The young and childless need estate plans, too
Many people never give a second thought to planning their estates until they have children or reach middle age. However, estate planning is important at any age to ensure that your wishes are followed out should something unexpected occur.
Especially in California, more and more young professionals are acquiring substantial wealth earlier in life, often before getting married or starting families. In these situations, there is often a lot at stake should the individual pass away sooner than expected, for instance due to an accident or sudden illness.
Even among people without children, it is common have strong opinions about who they would like to inherit their wealth should they pass away. Perhaps a cherished niece or nephew, a favorite charity or even an alma mater. Without an estate plan, however, these wishes are not likely to be carried out.
Another reason to give some thought to estate planning sooner rather than later is that it can also be used to protect your own interests during life if you should become incapacitated by a serious injury or illness. For example, a health care directive can be used to provide instructions for the types of medical care you do or do not wish to receive, such as artificial respiration or a feeding tube. As part of your estate plan, you can also designate a trusted friend or family member to make decisions on your behalf if you lose the ability to communicate.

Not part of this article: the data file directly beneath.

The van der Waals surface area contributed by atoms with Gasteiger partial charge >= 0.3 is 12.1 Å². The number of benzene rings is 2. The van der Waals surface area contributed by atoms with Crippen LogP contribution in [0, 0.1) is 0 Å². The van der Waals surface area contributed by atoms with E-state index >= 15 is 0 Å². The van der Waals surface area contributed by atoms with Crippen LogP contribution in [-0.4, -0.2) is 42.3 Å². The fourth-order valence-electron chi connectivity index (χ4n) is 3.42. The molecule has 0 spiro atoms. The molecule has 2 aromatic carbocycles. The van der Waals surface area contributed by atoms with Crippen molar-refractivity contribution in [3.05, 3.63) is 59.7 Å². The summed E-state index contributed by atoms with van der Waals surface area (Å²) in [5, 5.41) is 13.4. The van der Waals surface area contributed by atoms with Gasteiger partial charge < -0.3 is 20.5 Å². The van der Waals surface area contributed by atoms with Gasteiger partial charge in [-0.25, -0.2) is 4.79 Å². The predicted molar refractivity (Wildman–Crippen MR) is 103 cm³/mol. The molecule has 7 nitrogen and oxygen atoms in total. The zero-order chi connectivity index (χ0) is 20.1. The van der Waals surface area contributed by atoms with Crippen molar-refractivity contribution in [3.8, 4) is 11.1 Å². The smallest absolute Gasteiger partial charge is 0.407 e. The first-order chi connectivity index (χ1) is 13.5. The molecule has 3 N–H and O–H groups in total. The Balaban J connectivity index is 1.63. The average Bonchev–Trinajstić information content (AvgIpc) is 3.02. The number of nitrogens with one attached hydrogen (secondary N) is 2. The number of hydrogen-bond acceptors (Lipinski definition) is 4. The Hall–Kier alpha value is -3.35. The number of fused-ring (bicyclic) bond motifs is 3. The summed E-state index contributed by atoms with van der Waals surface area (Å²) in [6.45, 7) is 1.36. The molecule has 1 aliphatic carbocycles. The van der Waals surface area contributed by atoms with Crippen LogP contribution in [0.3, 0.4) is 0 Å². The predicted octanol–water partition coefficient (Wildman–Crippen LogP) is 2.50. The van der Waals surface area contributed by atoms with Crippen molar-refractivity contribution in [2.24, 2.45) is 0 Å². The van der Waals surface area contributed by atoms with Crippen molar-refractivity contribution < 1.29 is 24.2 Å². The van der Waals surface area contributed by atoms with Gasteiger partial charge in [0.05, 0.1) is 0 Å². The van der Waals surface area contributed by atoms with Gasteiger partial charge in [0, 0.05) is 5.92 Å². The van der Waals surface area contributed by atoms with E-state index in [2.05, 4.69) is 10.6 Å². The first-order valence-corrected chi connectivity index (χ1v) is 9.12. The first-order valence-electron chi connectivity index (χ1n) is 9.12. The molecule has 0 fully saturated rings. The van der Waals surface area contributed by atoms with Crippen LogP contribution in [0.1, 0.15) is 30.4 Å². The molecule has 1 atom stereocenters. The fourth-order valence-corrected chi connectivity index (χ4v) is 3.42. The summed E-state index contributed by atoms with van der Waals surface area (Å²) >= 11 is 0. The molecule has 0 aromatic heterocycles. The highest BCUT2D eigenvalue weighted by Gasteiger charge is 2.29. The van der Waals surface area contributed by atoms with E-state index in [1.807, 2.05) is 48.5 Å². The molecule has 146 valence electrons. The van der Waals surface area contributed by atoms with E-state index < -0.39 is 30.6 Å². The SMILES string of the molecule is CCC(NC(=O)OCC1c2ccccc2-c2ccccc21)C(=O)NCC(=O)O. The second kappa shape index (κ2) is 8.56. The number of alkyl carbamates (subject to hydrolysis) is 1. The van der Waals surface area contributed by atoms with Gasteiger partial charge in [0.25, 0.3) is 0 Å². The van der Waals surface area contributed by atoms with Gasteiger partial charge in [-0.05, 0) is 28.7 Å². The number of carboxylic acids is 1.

Of course, when it comes to estate planning, sooner is better than later. Even if you are young and single, there is no time like the present to get started. A lawyer with experience in estate planning can help you evaluate your options and ensure that they are set forth in a clear and legally enforceable manner. He or she can also help you keep your estate plan up to date as your circumstances change over time.
Source: Reuters, "Estate planning for the young, rich and childless," Beth Pinsker, June 2, 2014